TODAY   |  January 29, 2014

How to survive the cold and flu season

Dr. Samson Davis, an emergency room doctor, offers TODAY viewers some tips on how to decipher the difference between the full-blown flu and an uncomfortable cold.

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This content comes from Closed Captioning that was broadcast along with this program.

>> important information to make it through flu season , it typically peaks in january and february. and 31 states are reporting high activity. dr. sam davis is an emergency room physician. good to have you here this morning.

>> good morning.

>> we'll start with the record temperatures. it's so cold throughout most of the country right now, how do the cold temperatures affect flu season in general?

>> well, people would think that with the cold season that you're more likely to get the flu, but it's actually not the case. it's transmitted from people to people . so if you have the flu, if you're coughing, sneezing, talking even, germs can travel up to 6 feet. and that's the only way you can catch the flu.

>> seems like annually we hear there's a particular flu strain that's bad or a flu season can be mild. what are we at right now?

>> i think it's peaking at its right time. january and february is usually when the flu season peaks. like in 2009 , we saw h1n1 very bad strain of flu. keep in mind that 36,000 people a year die from the flu. and over 200,000 people are hospitalized from the flu. it's a serious thing.

>> let me walk you through what happens with my physician. i say let me get this straight, doc, you're going to inject me with the flu to keep me from getting the flu. explain that for people.

>> so people think the flu shot can cause the flu, which is not true. the flu shot that you receive is an inactivated strand. usually they were already infected with the flu and it's just bad timing they received the shot at the same time they developed the flu.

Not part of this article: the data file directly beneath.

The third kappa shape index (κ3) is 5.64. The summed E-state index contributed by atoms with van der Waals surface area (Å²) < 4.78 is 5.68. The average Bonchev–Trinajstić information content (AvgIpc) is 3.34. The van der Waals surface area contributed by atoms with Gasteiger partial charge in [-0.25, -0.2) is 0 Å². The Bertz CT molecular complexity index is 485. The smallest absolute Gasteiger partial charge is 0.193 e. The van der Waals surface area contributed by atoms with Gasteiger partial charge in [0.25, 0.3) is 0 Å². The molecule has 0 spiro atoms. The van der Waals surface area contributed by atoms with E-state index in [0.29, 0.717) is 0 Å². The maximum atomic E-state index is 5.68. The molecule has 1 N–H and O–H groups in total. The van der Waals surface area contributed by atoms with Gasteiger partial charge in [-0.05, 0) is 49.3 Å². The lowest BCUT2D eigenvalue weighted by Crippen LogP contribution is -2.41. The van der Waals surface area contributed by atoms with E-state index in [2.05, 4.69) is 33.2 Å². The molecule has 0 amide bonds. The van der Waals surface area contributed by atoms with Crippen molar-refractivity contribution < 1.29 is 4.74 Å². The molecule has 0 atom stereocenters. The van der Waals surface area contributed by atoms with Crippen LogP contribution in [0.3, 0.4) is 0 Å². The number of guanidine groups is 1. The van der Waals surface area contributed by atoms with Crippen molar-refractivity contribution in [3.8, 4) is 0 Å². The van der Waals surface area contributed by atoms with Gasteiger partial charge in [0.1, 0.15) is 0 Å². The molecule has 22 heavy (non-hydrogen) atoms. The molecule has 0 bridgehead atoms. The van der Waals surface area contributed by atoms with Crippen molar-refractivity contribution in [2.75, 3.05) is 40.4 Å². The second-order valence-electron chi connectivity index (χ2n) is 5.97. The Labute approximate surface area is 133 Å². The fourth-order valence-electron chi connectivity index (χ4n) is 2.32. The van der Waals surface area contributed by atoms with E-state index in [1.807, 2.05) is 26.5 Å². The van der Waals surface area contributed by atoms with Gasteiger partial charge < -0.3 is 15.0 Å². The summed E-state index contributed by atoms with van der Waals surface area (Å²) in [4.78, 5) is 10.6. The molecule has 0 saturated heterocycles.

>> what about timing? is it too late to get vaccinated? do you recommend people do it?

>> i would. the flu can run all the way until may. now is the perfect time to go out, especially if you're of age, if you're a mature population --

>> care giver.

>> health care provider. any sort of medical issues, as well.

>> can you be a carrier and not have the symptoms? can you have the flu and potentially give it to somebody and not quite know it?

>> surprisingly, no. up to 20% of people who carry the flu don't realize they have it. they can pass it on to others.

>> it's cold everywhere for most people, i've got a little upper respiratory thing going. break it down, cold or flu, what are the symptoms?

>> cold and flu, it's tough. almost can mimic each other. but flu tends to be a little bit more violent, headaches, fever, joint pain , muscle ache.

>> chills.

>> you feel like you were hit by a mack truck . the cold, cough, congestion, runny nose.

>> people love to pop pills. i'm sure you see it all the time in jersey. people come to you panicked, they think they have the flu. when are antibiotics appropriate?

>> never appropriate for a viral infection . and flu is a viral infection . the only time that you need an antibiotic is if you have a bacterial infection , like laryngitis or sore throat or pneumonia. those are the only times you need an antibiotic. the flu can be impacted by a bacterial infection . your immune system is weakened by the flu and then the bacteria can cause pneumonia or ear infection . and at that time, you do need an antibiotic. but the danger with the antibiotic, it kills the good bacteria in your body and makes you --

>> only go in if you really, really need to go in and get that antibiotic.

>> and only if it's a bacterial infection .

>> over the counter for virals. if you get sick, are you immune to all this?

>> i've been lucky. hand washing is the trick.

>> thank you, doctor.